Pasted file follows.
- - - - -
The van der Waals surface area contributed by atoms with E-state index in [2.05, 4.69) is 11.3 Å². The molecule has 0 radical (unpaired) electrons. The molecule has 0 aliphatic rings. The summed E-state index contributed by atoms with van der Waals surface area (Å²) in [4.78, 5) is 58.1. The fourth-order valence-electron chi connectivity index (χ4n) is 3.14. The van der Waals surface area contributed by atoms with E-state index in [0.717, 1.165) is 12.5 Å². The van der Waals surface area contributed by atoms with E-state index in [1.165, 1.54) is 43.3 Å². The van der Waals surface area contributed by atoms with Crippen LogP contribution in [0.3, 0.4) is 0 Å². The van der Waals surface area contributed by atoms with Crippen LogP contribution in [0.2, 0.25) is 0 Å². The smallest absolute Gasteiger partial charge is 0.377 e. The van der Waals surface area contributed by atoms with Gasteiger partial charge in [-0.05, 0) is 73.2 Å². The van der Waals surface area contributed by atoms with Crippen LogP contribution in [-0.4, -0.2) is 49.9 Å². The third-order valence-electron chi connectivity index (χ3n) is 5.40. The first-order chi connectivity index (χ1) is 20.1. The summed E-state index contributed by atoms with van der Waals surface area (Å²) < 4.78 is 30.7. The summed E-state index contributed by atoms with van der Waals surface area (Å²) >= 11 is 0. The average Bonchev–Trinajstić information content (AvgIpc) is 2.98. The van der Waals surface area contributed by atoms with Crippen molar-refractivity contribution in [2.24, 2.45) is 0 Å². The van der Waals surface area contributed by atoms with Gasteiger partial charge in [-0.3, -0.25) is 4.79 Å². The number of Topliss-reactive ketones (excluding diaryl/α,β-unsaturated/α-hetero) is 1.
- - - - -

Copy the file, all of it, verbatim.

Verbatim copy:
The van der Waals surface area contributed by atoms with E-state index in [2.05, 4.69) is 11.3 Å². The molecule has 0 radical (unpaired) electrons. The molecule has 0 aliphatic rings. The summed E-state index contributed by atoms with van der Waals surface area (Å²) in [4.78, 5) is 58.1. The fourth-order valence-electron chi connectivity index (χ4n) is 3.14. The van der Waals surface area contributed by atoms with E-state index in [0.717, 1.165) is 12.5 Å². The van der Waals surface area contributed by atoms with E-state index in [1.165, 1.54) is 43.3 Å². The van der Waals surface area contributed by atoms with Crippen LogP contribution in [0.3, 0.4) is 0 Å². The van der Waals surface area contributed by atoms with Crippen LogP contribution in [0.2, 0.25) is 0 Å². The smallest absolute Gasteiger partial charge is 0.377 e. The van der Waals surface area contributed by atoms with Gasteiger partial charge in [-0.05, 0) is 73.2 Å². The van der Waals surface area contributed by atoms with Crippen LogP contribution in [-0.4, -0.2) is 49.9 Å². The third-order valence-electron chi connectivity index (χ3n) is 5.40. The first-order chi connectivity index (χ1) is 20.1. The summed E-state index contributed by atoms with van der Waals surface area (Å²) < 4.78 is 30.7. The summed E-state index contributed by atoms with van der Waals surface area (Å²) >= 11 is 0. The average Bonchev–Trinajstić information content (AvgIpc) is 2.98. The van der Waals surface area contributed by atoms with Crippen molar-refractivity contribution in [2.24, 2.45) is 0 Å². The van der Waals surface area contributed by atoms with Gasteiger partial charge in [-0.3, -0.25) is 4.79 Å². The number of Topliss-reactive ketones (excluding diaryl/α,β-unsaturated/α-hetero) is 1.